Perhaps it’s because there’s an election on here in the UK, but I’m tired of seeing propaganda about inheritance tax. A full-page advert by the wealth management division of leading Swiss bank in a recent weekend edition of the Financial Times rather summed up the mood.
The advert showed a picture of four slightly scary-looking blonde children standing in front of some hideous wallpaper. Above the kiddies, who all seemed to have murder in their little sparkling eyes, ran the caption: “Loving parents leave their wealth to grateful children. If only it were that simple.”
If only, eh? I’m sure that schoolteachers, firefighters, police officers, nurses, cleaners, car mechanics and hairdressers from Birmingham to Bucharest long for things to be that simple.
Whoever created the ad should take up novel writing. There’s so much that isn’t overtly stated. The reader is left to work out what’s really being said: “You have an enormous estate, don’t you? We can help you to avoid paying tax on it.” Whether you are loving or not. And whether your children are grateful or not.
In my experience, inheriting money rarely makes people grateful. Instead, it makes them nasty and conniving such that they fall out. Indeed, the German word ‘Erbfeind’, meaning sworn enemy, contains a hint of this quasi-inevitability. One meaning of ‘Erbe’ is inheritance.
I’ve always cleaved to the view that people ought not to expect to inherit from their parents. If I had a pound for every time I’ve told my father to spend his money, I’d be a rich woman and he wouldn’t need to worry about leaving me anything – which I trust he doesn’t. But for some, inheritance planning, as it is euphemistically called, and other tax-related skulduggery verge on being an obsession. In an outlook on the UK general election on June 8, for example, Alex Davies, CEO of the Wealth Club, a service for high-net-worth and sophisticated investors, says that his clients “are in a difficult position as they have little option but to vote for the party that squeezes them least financially, rather than benefits them most in June’s general election”.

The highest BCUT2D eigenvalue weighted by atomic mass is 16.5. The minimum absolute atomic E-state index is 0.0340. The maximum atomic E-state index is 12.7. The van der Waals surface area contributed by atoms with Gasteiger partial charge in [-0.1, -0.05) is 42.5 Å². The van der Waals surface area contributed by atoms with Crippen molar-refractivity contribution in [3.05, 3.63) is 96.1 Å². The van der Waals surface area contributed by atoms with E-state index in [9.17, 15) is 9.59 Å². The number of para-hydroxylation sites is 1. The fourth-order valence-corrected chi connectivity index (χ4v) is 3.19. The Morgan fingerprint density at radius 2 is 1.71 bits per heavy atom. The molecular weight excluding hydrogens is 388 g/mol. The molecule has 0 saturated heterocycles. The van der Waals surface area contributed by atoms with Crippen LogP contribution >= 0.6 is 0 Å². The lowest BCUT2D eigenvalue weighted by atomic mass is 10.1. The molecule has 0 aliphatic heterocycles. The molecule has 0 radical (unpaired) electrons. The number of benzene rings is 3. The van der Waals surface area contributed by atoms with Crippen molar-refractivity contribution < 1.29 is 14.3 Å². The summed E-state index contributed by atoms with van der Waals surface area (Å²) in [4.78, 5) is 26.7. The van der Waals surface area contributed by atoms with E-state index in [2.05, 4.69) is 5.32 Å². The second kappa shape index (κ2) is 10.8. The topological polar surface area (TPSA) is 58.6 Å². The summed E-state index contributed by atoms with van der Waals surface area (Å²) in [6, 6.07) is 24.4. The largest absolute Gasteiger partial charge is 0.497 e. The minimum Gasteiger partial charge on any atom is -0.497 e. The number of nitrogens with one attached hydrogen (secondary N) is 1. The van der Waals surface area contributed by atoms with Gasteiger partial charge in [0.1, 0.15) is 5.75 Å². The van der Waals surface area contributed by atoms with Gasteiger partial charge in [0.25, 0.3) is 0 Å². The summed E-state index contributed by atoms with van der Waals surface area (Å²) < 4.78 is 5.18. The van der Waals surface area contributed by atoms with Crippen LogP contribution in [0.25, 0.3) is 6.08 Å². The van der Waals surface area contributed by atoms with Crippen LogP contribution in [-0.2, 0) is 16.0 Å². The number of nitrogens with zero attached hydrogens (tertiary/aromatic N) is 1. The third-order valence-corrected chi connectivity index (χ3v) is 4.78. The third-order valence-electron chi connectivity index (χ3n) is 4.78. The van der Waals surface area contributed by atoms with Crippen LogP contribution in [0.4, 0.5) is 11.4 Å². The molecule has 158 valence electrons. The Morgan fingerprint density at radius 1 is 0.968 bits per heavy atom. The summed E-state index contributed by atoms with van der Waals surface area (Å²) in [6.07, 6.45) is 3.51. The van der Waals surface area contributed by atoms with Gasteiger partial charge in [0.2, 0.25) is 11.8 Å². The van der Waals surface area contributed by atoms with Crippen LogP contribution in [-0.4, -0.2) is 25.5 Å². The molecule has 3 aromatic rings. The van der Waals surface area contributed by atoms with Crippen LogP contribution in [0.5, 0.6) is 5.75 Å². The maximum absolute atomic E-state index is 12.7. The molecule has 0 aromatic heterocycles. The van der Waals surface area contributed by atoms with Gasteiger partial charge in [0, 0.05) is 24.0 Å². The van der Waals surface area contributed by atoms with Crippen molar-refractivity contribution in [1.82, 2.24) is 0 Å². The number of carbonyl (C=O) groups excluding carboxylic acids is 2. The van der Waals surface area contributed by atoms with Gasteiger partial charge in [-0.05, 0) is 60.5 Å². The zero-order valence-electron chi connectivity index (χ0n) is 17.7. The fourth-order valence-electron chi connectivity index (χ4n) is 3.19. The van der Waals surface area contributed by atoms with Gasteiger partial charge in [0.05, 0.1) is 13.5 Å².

Really? People have no option but to vote according to their bank balance? Never mind Brexit, climate change or the precarious global security situation. What’s this going to cost me?
There are all kinds of problems with this fixation with not paying tax. It begs the question: What is the finance for? It’s sometimes hard to escape the conclusion that it’s for the privileged few. If that is the case, why would the rest of us support it?
The actor Helen Mirren recently told graduates at Tulane University’s Commencement in New Orleans, Louisiana, that they should all be feminists, because when women are given respect, life improves for everyone. She is right. In the same way, everyone should want a finance industry that serves everyone.
It might be OK to salivate over high-net-worth individuals if the industry did serve everyone well, but it does not. A response to the consultation on the operation of the European Supervisory Authorities (ESAs) from Better Finance highlights ways in which the ESAs have failed to protect consumers and accuses the ESAs’ stakeholder groups of not fulfilling their legal duty to “allow persons that are neither well-funded nor industry representatives to take part fully in the debate on financial regulation”.
If we want a finance industry that serves the many, not the few, to borrow a phrase from UK Labour politician Jeremy Corbyn, this must change.
Fiona Rintoul is editorial director at Funds Europe
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